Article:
In a world where many children are easily developing an entitled mindset, it has become extremely common to hear phrases like “what’s the point?” or “I’m so bad at this”. With children not understanding the importance of hard work and having a positive inner voice, they end up becoming pessimistic and seeing life negatively. As a parent, it has become more important than ever to ensure your child is optimistic and sees life as a huge opportunity to be anything that they want. A positive attitude can quite literally be the reason that one child succeeds in life and the other doesn’t. It’s really that simple. Keep reading for some advice from this senior school in Northwood on 5 ways to encourage your child to be more optimistic.
1. Negative phrases
As mentioned earlier, phrases such as ‘I’ll never be able to do this’ or ‘I always mess up’ need to be eradicated from your child’s vocabulary as these sentences have a bigger effect than perceived. A study called the self-fulfilling prophecy discusses how a person’s mindset and future expectations can easily be dictated and set in stone simply by the way they think and speak to themselves. Challenge these phrases and help your child see the bigger picture. You can respond by reminding them about a previous time that they thought they were incapable, but challenged themselves and overcame their issue with flying colours.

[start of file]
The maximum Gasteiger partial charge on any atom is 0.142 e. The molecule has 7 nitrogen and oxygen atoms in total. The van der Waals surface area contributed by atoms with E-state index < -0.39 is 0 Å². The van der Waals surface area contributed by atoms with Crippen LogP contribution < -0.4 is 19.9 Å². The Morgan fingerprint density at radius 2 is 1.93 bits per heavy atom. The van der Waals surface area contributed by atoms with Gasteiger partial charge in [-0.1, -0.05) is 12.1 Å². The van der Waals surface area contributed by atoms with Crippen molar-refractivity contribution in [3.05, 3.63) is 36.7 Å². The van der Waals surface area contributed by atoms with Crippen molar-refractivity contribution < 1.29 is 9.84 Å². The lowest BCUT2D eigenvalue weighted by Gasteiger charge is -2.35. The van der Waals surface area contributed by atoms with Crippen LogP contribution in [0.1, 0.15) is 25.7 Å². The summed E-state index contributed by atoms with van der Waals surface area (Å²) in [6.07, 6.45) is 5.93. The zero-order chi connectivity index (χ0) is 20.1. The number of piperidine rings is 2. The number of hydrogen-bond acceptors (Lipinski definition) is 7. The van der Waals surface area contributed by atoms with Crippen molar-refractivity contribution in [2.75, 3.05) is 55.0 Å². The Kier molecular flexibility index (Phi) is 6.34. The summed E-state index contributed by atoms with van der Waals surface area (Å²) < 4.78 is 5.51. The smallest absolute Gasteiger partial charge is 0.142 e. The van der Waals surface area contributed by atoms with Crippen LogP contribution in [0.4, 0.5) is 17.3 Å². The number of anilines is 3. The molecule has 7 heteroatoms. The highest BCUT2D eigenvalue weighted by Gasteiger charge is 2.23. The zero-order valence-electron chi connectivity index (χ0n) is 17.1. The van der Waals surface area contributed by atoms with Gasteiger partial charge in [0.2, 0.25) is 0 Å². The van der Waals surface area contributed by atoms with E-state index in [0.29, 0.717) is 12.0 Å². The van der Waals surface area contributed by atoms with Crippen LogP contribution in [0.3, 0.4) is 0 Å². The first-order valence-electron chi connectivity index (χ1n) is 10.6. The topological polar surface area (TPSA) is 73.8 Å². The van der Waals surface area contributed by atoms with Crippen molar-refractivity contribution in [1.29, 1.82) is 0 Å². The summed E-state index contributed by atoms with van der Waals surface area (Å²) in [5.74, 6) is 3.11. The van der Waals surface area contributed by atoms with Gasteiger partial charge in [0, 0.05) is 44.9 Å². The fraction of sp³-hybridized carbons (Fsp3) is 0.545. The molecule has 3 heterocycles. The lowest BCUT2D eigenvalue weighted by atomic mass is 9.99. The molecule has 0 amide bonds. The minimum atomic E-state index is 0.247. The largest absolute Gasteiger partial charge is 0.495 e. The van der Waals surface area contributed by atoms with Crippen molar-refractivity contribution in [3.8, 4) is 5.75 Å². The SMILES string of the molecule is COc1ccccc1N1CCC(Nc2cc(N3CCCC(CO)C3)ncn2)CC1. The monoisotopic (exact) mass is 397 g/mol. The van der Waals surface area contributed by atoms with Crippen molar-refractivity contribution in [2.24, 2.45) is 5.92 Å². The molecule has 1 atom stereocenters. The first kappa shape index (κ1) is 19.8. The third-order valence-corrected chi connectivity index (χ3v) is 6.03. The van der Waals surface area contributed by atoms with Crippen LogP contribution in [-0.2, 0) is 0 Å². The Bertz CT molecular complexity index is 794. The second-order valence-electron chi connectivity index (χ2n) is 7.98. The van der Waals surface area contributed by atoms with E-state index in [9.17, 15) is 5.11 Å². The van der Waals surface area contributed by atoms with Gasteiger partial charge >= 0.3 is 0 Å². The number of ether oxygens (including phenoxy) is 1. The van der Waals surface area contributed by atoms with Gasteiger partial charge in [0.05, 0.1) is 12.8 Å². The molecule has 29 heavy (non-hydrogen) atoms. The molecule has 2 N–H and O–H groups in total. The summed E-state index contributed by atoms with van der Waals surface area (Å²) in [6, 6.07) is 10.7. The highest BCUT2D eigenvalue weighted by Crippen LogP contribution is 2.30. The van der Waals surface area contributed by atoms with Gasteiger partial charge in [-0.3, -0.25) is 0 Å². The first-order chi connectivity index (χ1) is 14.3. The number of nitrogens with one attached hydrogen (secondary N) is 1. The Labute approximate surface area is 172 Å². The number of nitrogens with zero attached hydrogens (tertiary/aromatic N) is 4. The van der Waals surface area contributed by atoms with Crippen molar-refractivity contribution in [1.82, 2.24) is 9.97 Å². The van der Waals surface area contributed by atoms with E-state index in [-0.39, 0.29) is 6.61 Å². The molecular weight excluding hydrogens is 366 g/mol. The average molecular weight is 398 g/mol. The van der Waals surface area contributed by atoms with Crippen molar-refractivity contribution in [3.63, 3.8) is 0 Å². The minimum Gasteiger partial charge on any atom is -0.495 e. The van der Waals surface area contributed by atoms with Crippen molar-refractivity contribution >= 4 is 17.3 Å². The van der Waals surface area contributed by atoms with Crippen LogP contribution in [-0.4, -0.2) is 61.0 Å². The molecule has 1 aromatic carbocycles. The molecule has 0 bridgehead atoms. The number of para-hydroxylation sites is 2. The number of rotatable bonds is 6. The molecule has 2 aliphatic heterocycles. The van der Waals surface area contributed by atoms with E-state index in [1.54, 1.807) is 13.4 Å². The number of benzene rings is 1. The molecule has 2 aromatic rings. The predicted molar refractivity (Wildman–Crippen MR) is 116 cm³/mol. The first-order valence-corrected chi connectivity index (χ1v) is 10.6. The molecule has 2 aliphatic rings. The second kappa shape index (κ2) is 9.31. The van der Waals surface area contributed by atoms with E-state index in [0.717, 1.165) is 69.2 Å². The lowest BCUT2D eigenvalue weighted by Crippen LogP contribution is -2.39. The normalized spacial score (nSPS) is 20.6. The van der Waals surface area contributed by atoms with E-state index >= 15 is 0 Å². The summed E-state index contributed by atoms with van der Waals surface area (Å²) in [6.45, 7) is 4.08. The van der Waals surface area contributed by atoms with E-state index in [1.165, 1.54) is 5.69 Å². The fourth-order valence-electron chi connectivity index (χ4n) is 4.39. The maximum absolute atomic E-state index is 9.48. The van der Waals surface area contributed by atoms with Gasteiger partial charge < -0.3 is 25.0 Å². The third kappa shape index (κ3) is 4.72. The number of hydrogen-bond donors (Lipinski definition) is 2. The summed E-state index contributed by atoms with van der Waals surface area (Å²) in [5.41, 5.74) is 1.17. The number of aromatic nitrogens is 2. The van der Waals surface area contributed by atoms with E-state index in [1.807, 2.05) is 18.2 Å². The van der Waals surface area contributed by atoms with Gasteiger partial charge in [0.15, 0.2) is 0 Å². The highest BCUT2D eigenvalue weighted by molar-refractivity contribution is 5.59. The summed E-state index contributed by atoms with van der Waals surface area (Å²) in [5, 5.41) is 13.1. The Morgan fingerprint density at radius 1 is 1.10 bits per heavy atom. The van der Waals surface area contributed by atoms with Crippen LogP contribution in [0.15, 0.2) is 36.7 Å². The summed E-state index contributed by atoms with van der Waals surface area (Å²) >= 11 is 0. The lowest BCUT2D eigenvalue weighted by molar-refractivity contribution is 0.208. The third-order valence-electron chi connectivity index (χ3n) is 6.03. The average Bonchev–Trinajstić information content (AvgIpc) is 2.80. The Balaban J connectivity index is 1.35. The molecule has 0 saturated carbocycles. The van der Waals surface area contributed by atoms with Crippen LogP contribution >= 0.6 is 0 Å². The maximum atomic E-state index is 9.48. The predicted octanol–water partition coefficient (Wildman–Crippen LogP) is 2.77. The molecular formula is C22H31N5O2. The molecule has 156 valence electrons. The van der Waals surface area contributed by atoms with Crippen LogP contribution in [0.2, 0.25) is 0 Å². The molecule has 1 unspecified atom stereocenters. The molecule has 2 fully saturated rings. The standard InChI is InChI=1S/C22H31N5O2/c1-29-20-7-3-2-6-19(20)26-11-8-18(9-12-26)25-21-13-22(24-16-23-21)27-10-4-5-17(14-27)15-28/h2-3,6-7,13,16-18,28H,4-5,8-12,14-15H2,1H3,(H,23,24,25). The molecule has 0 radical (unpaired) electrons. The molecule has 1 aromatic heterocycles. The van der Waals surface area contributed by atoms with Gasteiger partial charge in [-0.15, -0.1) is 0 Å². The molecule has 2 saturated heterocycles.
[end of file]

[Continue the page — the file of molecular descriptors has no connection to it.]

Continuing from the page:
It may seem silly to a child to meditate, however, meditating for just 5 minutes a day can help them feel more grounded and reduce stress levels. Sit together and complete breathing exercises. You can also include affirmations for your child to repeat to help them feel a sense of control over their life and give them the push they need.
Pessimistic people usually hold a lot of pent-up anger and rage. Exercise is the healthiest way to let go of these negative feelings and reduce feelings of depression. The endorphins released can be life changing and help your child see life with a more levelled head.
This is an amazing exercise to practice to help your child dig through their day to find their pockets of peace. Those who are grateful are more energetic, less depressed and generally a lot more open minded.
This is another activity that can be practiced daily to help your child become more optimistic. Help your child set a routine where they spend 5-10 minutes a day writing about how they felt in their day and what they encountered. They can even use this time to practice gratitude by writing down 3 things they are grateful for.
By putting weight on the positives that life has to offer, your child will begin to see and feel the importance of being an optimistic individual.